Greenville’s RFPi and ECU Win Major NIH Funding for Surgical Imaging Device
RFPi, a Greenville medical device company, has landed the first Phase II Small Business Technology Transfer grant ever awarded by the National Institutes of Health in Eastern North Carolina or with East Carolina University as the academic research partner.
The company will use the $1.49 million grant from the National Heart, Lung, and Blood Institute to develop its non-invasive proprietary Multi-spectral Physiologic Visualization (MSPV) platform imaging technology for use with patients suffering from peripheral artery disease. This will include building and testing prototypes with animal models and conducting a clinical evaluation to document safety and efficacy. Following this step, RFPi plans to apply for a subsequent award to fund clinical trials necessary to bring it to market.
RFPi received FDA clearance earlier this year to begin marketing its first form factor of MSPV, called iCertainty, for use in open surgery procedures. iCertainty provides real-time analysis of blood flow and perfusion (the rate at which blood is delivered to tissue, such as through a capillary bed, measured in volume of blood per unit of time per unit of tissue mass) without disruption of the surgery or use of any dyes, contrast or even touching the patient. RFPi videos on the company website show how MSPV and the iCertainty application work.
Target uses of the imaging technology, although it has applications across many surgical subspecialties, include in coronary artery bypass graft or bowel resection surgeries where established blood flow and perfusion are critical to their success, said Bruce Ferguson, M.D., RFPi’s chief medical officer and one of the inventors of the technology. Ferguson is a retired cardiothoracic surgeon and was professor and the inaugural chairman of the Department of Cardiovascular Sciences at ECU’s Brody School of Medicine.
His team addressed the problem that providers cannot recognize inadequate blood flow and/or perfusion in tissues using only visible light illumination. MSPV quantifies blood flow distribution (flow and perfusion) in real time. For the provider, the process of getting this information cannot interrupt the surgical procedure or clinic evaluation. For the patient, getting this information should not require injection of dyes and should not increase risk (for example, need ionizing radiation). The new information should help providers make better clinical decisions at the time of the procedure or clinic encounter.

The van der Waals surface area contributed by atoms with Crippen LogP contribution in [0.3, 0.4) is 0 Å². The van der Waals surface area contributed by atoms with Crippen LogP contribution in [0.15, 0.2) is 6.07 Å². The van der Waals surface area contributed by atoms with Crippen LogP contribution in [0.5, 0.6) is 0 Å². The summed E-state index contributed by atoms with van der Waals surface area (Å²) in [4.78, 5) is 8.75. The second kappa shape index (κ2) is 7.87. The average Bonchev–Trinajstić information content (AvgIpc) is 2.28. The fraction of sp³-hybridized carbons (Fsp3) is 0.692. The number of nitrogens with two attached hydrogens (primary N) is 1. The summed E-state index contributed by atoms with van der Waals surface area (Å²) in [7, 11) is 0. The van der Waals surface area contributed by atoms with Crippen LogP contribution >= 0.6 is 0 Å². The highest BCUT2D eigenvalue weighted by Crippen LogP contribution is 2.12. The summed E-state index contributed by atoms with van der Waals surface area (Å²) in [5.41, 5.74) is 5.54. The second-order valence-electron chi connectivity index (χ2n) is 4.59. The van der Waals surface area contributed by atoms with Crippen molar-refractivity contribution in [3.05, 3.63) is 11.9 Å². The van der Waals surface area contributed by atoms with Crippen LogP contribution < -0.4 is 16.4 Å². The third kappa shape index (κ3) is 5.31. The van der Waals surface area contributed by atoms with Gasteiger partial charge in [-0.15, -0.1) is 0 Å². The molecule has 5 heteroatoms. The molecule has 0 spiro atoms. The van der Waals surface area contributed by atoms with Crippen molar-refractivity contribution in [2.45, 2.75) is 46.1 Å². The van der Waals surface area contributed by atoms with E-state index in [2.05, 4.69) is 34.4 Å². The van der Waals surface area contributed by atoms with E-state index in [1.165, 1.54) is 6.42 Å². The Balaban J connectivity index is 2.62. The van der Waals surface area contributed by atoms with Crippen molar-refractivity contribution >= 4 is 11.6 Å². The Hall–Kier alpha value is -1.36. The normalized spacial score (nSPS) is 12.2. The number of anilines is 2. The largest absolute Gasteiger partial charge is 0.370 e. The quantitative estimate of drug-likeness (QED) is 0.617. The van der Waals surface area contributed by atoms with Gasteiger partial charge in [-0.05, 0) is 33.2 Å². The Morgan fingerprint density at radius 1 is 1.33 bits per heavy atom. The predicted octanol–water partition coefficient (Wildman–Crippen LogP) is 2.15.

The MPSV solution, unlike other competing technologies, is non-invasive, non-contact, non-ionizing, safe for patients and providers, and provides blood flow distribution in real time. Identifying compromised tissues in real time means the compromise can be fixed in real time. Complications of inadequate blood flow or perfusion can occur in up to 15% of patients in major surgeries; reducing or eliminating these complications with MSPV imaging would avoid re-operations, additional patient suffering, delayed recovery and additional costs. RFPi believes that in many areas of clinical medicine MSPV’s ability to identify normal vs. abnormal blood flow distribution will improve patient outcomes, healthcare quality, and healthcare value.
“He [Ferguson] is a perfect example, to me, of a clinician who has identified a problem and created a solution to address that problem,” said Greta Brunet, M.B.A., PA-C, senior director of investments and co-leader of the Clinician Innovation Initiative (CII) at the North Carolina Biotechnology Center and a certified and former practicing physician assistant with surgical experience.
NCBiotech inaugurated the CII in summer of 2018 to encourage innovation and entrepreneurship by clinicians that will improve patient care. RFPi is in Brunet’s Biotech Center investment portfolio. NCBiotech awarded a $250,000 Small Business Research Loan to the company in 2017 to help develop a clinic-based prototype of the MPSV technology solution.
NIH also recently awarded RFPi a $225,000 Small Business Innovation Research grant for the company to develop an MSPV-based portable, simple-to-use monitoring-type device. Designed for elderly patients discharged following surgical procedures requiring general anesthesia, the device will monitor their cardiovascular status and other measures of well-being, such as peripheral oxygen saturation, from the time of hospital discharge until their first post-surgical checkup, said Ferguson.
This will enable patients and their caregivers to more clearly identify when these measures are variations within the expected range and when they require medical attention. Not only will these data enable clinicians to address post-surgical anomalies more quickly and effectively, but it also will give peace of mind to patients and caregivers when all is well, and allow them to remain at home during recovery without extra clinical visits based on the uncertainty of vague symptoms.
RFPi closed on its Series A round of financing in May 2017. It now has an open round of Series B financing to raise funds for commercializing the FDA-approved iCertainty device and market it to medical centers and their surgical teams.
“This is really gratifying to watch this local company leverage additional funding to develop amazing technology that’s needed to improve clinical outcomes,” said Mark Phillips, NCBiotech vice president of statewide operations and executive director of the Eastern Region Office.
“This region’s global life science stature has been transformed by pharmaceutical manufacturing. We’re delighted that we’re adding breakthroughs in advanced medical technologies such as these to that mix.”